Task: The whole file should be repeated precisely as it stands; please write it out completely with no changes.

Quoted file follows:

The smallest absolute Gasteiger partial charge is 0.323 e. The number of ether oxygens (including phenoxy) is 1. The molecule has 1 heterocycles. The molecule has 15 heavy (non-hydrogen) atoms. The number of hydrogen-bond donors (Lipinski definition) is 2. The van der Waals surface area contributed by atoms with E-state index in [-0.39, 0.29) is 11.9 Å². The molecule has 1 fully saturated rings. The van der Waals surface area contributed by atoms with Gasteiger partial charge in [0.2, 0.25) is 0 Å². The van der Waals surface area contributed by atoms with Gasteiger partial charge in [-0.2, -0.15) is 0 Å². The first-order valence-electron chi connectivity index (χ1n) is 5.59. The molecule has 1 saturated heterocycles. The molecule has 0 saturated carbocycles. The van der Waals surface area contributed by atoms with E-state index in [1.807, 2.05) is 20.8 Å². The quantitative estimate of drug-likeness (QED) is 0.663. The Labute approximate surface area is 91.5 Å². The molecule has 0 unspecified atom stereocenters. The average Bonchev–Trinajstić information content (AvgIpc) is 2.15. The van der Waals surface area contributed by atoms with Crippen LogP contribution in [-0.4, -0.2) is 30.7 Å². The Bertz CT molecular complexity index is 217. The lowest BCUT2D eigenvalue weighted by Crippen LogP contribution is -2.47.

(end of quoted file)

The smallest absolute Gasteiger partial charge is 0.323 e. The number of ether oxygens (including phenoxy) is 1. The molecule has 1 heterocycles. The molecule has 15 heavy (non-hydrogen) atoms. The number of hydrogen-bond donors (Lipinski definition) is 2. The van der Waals surface area contributed by atoms with E-state index in [-0.39, 0.29) is 11.9 Å². The molecule has 1 fully saturated rings. The van der Waals surface area contributed by atoms with Gasteiger partial charge in [0.2, 0.25) is 0 Å². The van der Waals surface area contributed by atoms with Gasteiger partial charge in [-0.2, -0.15) is 0 Å². The first-order valence-electron chi connectivity index (χ1n) is 5.59. The molecule has 1 saturated heterocycles. The molecule has 0 saturated carbocycles. The van der Waals surface area contributed by atoms with E-state index in [1.807, 2.05) is 20.8 Å². The quantitative estimate of drug-likeness (QED) is 0.663. The Labute approximate surface area is 91.5 Å². The molecule has 0 unspecified atom stereocenters. The average Bonchev–Trinajstić information content (AvgIpc) is 2.15. The van der Waals surface area contributed by atoms with Crippen LogP contribution in [-0.4, -0.2) is 30.7 Å². The Bertz CT molecular complexity index is 217. The lowest BCUT2D eigenvalue weighted by Crippen LogP contribution is -2.47.